Of Note

Summer 2020

Illustration: Catherine Lazure

Ready Player?

Even before the pandemic, people with cystic fibrosis were advised to keep at least 6 feet from each other. The danger of cross-infection has been a threat they’ve had to keep in mind throughout their lives. That mandated distancing has impeded commiseration and played into the high rates of depression and anxiety experienced by teens with CF. (Their parents are affected, as well.)
Dmitriy Babichenko is betting that educational video games may improve the health of kids with CF and other conditions. With an interdisciplinary team, he received a Pitt Seed Project grant from the Office of the Chancellor to create games about living well, even when you have a disease. Babichenko, a clinical associate professor in the School of Computing and Information, joined forces with colleagues, including experts from the Schools of Pharmacy and Nursing, as well as UPMC, to develop two games. He credits much of the design to computer science students. Pitt English majors built the story structures, and a music student composed the score. 
Combined, these elements form narrative-based, role-playing games (think a digital “Dungeons and Dragons”) that kids play as characters who make choices about health. One of the games will provide nutritional guidance to younger children to address obesity. The other is designed to encourage teenagers with CF to become more proactive in their own complex care, which they’ll need to manage themselves one day soon. It also gives them an opportunity to get to know others with CF—remotely.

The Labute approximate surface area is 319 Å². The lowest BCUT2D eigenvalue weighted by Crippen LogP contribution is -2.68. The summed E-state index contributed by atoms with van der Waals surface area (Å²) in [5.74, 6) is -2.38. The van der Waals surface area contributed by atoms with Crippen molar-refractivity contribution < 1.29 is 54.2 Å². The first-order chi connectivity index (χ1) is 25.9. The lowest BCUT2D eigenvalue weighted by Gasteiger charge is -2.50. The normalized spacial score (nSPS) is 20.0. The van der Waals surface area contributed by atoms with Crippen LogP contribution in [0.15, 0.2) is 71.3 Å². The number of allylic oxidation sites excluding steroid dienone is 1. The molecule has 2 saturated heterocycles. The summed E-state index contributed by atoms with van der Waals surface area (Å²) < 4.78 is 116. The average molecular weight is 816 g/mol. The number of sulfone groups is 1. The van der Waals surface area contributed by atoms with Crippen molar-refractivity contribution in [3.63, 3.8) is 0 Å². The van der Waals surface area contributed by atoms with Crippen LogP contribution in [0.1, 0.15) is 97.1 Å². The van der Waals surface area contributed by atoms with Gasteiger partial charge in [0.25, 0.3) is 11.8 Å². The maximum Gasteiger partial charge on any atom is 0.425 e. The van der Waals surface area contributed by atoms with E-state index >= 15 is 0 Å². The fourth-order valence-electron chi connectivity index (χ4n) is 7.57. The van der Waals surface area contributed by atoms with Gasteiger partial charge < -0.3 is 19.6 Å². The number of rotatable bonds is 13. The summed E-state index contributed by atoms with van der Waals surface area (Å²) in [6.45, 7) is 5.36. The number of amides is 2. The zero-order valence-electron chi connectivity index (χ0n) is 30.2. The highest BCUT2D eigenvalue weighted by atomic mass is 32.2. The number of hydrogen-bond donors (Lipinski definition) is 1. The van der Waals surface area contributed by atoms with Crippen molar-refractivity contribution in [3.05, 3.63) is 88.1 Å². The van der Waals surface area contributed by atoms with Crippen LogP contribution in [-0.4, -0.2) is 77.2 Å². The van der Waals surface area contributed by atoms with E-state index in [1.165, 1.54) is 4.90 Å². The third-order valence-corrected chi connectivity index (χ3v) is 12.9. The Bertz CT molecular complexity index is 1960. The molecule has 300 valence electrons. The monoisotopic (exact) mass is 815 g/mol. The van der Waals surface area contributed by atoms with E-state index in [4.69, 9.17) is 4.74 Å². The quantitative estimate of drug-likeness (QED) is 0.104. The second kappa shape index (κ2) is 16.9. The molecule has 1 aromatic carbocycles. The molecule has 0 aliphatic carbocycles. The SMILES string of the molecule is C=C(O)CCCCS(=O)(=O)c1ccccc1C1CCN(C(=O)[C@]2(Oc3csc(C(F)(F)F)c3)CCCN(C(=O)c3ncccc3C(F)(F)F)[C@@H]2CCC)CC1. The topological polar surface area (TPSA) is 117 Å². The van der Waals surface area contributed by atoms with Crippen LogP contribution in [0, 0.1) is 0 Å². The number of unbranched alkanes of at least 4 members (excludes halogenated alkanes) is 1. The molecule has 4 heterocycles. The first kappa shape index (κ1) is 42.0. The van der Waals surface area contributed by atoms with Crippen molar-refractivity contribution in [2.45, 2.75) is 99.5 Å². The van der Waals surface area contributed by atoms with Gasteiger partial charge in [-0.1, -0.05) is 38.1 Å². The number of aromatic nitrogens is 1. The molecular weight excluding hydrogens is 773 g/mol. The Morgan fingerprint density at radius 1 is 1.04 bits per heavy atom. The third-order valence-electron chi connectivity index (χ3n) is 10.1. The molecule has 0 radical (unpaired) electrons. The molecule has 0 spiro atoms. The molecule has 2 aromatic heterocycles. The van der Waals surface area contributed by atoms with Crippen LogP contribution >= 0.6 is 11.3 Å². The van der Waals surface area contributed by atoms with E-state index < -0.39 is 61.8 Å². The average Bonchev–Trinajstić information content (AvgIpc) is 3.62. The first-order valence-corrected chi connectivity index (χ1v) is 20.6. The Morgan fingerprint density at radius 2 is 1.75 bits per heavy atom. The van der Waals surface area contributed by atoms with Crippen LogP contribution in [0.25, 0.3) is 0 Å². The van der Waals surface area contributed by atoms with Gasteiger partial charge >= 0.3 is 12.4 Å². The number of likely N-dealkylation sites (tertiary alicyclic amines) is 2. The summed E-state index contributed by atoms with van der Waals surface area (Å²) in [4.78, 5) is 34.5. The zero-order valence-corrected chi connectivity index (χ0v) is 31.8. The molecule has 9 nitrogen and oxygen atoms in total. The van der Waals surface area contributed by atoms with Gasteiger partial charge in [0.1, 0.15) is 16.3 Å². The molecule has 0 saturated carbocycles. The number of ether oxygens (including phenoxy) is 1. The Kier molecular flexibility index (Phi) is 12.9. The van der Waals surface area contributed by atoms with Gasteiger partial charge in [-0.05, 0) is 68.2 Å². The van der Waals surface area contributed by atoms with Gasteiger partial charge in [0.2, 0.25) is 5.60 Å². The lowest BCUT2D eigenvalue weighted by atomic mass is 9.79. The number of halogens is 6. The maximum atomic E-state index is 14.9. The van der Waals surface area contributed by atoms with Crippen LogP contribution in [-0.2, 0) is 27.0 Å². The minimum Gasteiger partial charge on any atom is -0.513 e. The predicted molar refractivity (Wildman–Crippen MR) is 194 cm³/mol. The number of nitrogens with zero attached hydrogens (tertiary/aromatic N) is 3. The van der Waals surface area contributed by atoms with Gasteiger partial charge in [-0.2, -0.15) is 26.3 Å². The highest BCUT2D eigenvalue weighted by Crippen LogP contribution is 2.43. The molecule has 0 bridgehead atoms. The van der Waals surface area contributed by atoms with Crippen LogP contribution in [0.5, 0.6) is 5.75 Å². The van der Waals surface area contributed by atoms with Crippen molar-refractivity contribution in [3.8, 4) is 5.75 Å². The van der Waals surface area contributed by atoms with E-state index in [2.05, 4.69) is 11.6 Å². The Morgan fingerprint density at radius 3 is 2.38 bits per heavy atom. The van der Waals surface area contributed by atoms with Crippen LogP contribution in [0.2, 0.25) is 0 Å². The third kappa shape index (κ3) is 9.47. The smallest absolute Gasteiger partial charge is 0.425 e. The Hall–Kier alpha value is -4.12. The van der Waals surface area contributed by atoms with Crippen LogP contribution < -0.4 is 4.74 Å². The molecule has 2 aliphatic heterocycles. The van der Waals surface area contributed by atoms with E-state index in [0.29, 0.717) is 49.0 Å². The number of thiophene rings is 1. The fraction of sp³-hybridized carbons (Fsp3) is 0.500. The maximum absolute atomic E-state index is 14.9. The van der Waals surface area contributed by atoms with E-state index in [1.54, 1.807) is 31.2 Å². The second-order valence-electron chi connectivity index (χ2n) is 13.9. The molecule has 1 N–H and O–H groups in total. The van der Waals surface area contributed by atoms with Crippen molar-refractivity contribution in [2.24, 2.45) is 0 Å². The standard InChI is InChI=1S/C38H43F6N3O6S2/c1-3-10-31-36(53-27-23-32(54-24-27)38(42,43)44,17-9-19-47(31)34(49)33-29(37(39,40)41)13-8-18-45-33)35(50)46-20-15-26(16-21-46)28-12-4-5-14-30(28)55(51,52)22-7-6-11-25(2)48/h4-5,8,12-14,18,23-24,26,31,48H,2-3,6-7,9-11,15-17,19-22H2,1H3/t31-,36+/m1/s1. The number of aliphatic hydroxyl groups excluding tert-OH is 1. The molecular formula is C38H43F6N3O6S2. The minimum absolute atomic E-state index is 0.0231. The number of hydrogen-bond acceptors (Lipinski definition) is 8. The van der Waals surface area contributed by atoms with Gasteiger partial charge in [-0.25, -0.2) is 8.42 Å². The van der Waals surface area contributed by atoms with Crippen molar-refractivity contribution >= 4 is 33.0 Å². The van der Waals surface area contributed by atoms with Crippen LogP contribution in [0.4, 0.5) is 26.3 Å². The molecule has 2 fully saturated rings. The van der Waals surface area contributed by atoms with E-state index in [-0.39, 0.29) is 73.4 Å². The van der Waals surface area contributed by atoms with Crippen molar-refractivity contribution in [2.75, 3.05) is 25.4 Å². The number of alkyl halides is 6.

Babichenko will soon begin a study to determine each game’s effectiveness. He’s already workshopped them with preliminary focus groups. “Ten-year-old kids are brutal,” he says with a laugh.  —Alyce Palko

He's For Kids 

Infection is the leading cause of death in children under 5 years old worldwide, and infectious and inflammatory diseases together land more American children in the hospital than anything else. To help kids get and stay healthy, Pitt and UPMC created the Institute for Infection, Inflammation and Immunity in Children (i4Kids) last year.
John V. Williams, who holds the Henry L. Hillman Chair in Pediatric Immunology and is a professor of pediatrics at Pitt, was named i4Kids director. Williams says he spends a lot of time thinking about what is missing from pediatric illness research, and he hopes to make i4Kids an epicenter for research, prevention and treatment of diseases in children. 
“Nobody is going to say they don’t care about kids; but as a society, we’re not putting our money where our mouth is,” says Williams.   
Williams, along with Anna Wang-Erickson, associate director and assistant professor of pediatrics, will lead the institute that was established under the guidance of Terence Dermody, who is the Vira I. Heinz Professor and chair of pediatrics at Pitt, as well as physician-in-chief and scientific director at UPMC Children’s Hospital of Pittsburgh. The institute will support multidisciplinary projects from the health, natural, physical and computer sciences. 
In an effort with Marian Michaels, professor of pediatrics, Williams also oversees a CDC-funded pediatric virus surveillance network with Children’s Hospital of Pittsburgh—one of seven national sites. The network seeks to determine the effectiveness of flu vaccines and describes the epidemiology of respiratory infections, including COVID-19, among children hospitalized or evaluated in the emergency department. 
Williams is being recognized with the Norman J. Siegel Outstanding Science Award from the American Pediatric Society this May.   —Maggie Medoff

A Tale of Two Outbreaks

April 12 was the 65th anniversary of the announcement that the killed-virus polio vaccine—developed here at Pitt—was safe and effective. To mark the occasion, we produced this video to share the perspective and advice of someone who has faced two frightening disease outbreaks up close: David Harding, a Pitt instructor in the School of Health and Rehabilitation Sciences.  
For more on how Pitt’s polio work helped move vaccine science forward, read Pittwire's story. —EV